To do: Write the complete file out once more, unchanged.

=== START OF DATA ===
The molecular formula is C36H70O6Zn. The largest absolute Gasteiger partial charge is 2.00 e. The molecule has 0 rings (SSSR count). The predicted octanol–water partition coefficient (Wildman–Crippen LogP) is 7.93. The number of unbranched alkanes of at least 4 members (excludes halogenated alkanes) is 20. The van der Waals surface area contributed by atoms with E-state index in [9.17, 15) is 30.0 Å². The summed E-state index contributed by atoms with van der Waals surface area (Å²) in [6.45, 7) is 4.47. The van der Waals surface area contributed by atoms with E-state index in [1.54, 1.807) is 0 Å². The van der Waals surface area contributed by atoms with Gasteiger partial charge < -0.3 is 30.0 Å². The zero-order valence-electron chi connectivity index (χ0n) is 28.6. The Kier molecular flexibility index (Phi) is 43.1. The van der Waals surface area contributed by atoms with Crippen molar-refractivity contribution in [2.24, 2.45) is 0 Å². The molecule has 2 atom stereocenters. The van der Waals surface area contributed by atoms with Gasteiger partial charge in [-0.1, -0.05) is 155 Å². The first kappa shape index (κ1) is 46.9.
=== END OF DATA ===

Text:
The molecular formula is C36H70O6Zn. The largest absolute Gasteiger partial charge is 2.00 e. The molecule has 0 rings (SSSR count). The predicted octanol–water partition coefficient (Wildman–Crippen LogP) is 7.93. The number of unbranched alkanes of at least 4 members (excludes halogenated alkanes) is 20. The van der Waals surface area contributed by atoms with E-state index in [9.17, 15) is 30.0 Å². The summed E-state index contributed by atoms with van der Waals surface area (Å²) in [6.45, 7) is 4.47. The van der Waals surface area contributed by atoms with E-state index in [1.54, 1.807) is 0 Å². The van der Waals surface area contributed by atoms with Gasteiger partial charge < -0.3 is 30.0 Å². The zero-order valence-electron chi connectivity index (χ0n) is 28.6. The Kier molecular flexibility index (Phi) is 43.1. The van der Waals surface area contributed by atoms with Crippen molar-refractivity contribution in [2.24, 2.45) is 0 Å². The molecule has 2 atom stereocenters. The van der Waals surface area contributed by atoms with Gasteiger partial charge in [-0.1, -0.05) is 155 Å². The first kappa shape index (κ1) is 46.9.